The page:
Putting Lipstick on a Pig
After writing a post on www.AgentGenius.com , I had several conversations, by Twitter, Facebook and Skype regarding the concept of "Consultant." Lots of folks that I talk to, I respect very much, but also disagree with. Most often I found that those using the term, were doing so to distance themselves from the public opinion of a "REALTOR®" or a "Salesperson". Either way, it’s deceptive to a degree. When you are trying to be perceived as something other than what you are – is it honest?
Death of a Salesmen?
In most cases, individuals are licensed as a Real Estate Salesperson. That’s what you are. Perhaps you’re a "Broker" but at the heart of the issue, you are selling your knowledge, you access to information, your skill set, etc… Agents may feel like that’s not what you do, but essentially you are "selling" homes, land, pad sites and so on. Why not start by trying to prove that your not the stereotype that is connected to being a salesperson, instead of calling yourself something else? If agents started acting like "trusted advisers" than maybe those titles could be more reputable.
It’s More Than Just Semantics
My actual foundation for the argument against using so many different titles, is that "Agency" is difficult enough for most practitioners and consumers to understand. The concept of being an Agent for the Principal is that we would act "as if walking in the Principal’s shoes". That is to say, that an agent should advise a client, as if the agent was the client. I will only suggest my client act in a way, that I myself would act in that situation and with my current level of knowledge.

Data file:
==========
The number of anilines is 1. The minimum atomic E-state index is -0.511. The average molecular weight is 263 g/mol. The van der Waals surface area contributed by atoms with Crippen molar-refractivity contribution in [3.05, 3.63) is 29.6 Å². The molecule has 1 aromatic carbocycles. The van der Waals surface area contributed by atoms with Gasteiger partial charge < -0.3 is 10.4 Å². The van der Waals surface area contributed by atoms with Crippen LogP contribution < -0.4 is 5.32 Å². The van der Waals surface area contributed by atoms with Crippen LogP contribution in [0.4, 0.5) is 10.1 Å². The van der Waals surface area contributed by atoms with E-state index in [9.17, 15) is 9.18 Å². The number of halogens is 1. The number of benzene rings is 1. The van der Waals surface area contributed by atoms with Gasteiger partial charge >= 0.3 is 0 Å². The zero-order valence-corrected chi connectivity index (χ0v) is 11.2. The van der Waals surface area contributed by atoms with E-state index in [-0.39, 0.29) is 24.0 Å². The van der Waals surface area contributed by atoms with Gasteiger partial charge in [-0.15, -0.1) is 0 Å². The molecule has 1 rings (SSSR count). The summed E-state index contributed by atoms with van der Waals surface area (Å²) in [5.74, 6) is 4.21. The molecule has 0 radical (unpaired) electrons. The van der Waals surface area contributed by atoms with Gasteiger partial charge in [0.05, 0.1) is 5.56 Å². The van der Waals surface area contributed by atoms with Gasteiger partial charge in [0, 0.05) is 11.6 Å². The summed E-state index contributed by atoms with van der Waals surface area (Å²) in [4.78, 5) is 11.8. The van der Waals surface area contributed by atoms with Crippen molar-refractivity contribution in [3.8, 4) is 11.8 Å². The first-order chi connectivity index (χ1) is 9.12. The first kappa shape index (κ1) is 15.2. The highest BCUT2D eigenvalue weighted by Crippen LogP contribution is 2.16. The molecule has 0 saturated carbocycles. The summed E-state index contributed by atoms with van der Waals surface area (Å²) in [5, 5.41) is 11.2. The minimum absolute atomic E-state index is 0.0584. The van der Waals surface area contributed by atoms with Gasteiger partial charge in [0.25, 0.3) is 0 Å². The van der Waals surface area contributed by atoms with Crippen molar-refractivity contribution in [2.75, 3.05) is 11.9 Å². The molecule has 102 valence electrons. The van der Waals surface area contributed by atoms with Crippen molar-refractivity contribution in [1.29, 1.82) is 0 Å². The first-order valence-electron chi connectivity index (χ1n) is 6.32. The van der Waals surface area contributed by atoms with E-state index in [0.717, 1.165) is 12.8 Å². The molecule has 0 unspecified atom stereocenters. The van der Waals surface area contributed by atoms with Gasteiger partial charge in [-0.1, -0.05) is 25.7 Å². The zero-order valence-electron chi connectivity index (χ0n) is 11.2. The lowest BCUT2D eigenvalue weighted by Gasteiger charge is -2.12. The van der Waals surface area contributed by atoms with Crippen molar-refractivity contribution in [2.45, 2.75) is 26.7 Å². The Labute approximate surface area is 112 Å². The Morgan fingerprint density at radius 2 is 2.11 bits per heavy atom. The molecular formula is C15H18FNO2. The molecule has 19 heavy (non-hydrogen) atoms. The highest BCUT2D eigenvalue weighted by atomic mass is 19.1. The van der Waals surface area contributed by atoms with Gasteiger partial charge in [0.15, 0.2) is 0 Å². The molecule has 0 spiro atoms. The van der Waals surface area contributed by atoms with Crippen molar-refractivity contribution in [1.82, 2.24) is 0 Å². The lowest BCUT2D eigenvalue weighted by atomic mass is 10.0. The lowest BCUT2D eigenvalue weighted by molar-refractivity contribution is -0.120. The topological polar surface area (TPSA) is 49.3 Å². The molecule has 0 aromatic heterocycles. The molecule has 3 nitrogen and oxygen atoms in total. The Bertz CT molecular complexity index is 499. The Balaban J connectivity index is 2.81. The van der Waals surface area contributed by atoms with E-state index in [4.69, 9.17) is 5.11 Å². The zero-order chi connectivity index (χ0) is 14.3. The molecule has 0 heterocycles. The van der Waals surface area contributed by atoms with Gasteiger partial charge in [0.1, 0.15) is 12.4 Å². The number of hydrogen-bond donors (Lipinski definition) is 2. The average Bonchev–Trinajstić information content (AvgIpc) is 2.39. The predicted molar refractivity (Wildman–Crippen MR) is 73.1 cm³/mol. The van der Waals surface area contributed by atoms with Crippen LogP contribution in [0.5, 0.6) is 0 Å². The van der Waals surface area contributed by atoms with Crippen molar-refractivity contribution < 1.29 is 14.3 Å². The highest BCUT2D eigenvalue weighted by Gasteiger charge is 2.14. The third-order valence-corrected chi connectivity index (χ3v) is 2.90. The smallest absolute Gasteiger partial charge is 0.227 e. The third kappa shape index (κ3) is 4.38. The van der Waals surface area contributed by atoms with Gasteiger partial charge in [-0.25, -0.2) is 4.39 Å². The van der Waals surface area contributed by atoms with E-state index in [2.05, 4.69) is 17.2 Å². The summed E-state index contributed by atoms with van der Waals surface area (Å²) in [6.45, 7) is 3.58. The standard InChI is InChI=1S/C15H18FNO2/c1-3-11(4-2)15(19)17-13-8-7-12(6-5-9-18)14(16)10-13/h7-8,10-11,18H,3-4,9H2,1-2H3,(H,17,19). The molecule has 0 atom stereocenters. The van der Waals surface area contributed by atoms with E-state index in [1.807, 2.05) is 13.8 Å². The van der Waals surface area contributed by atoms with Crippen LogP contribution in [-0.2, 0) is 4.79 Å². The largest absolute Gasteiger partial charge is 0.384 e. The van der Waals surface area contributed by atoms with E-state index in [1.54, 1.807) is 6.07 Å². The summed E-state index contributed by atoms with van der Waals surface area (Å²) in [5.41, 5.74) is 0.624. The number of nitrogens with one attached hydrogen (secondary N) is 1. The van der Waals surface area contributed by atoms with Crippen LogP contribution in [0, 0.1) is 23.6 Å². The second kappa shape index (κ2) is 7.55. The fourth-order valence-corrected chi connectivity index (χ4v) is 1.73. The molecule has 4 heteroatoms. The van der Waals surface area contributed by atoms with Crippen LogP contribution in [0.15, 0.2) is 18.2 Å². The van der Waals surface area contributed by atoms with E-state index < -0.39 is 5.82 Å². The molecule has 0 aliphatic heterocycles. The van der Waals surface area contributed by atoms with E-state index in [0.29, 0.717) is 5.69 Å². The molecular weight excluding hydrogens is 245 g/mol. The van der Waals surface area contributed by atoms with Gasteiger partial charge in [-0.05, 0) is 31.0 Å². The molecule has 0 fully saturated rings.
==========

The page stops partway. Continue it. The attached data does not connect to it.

Client, Customer, Principal, Dual Agent, Designated Agent and on and on – these titles have to mean something. So, until such time as "Consultant" is defined by some governing body, you aren’t one – no matter what you call yourself. To me, referring to yourself as a Consultant, makes me think you are a limited services representative and that you are only giving advice to your client and not acting on their behalf. I also think that it could be easily used against you in a courtroom as some point.
I am still sorting through my complete thoughts on this, and at one point I did use the term consultant. However, I am currently thinking that agents should stick to what they are licensed to call themselves.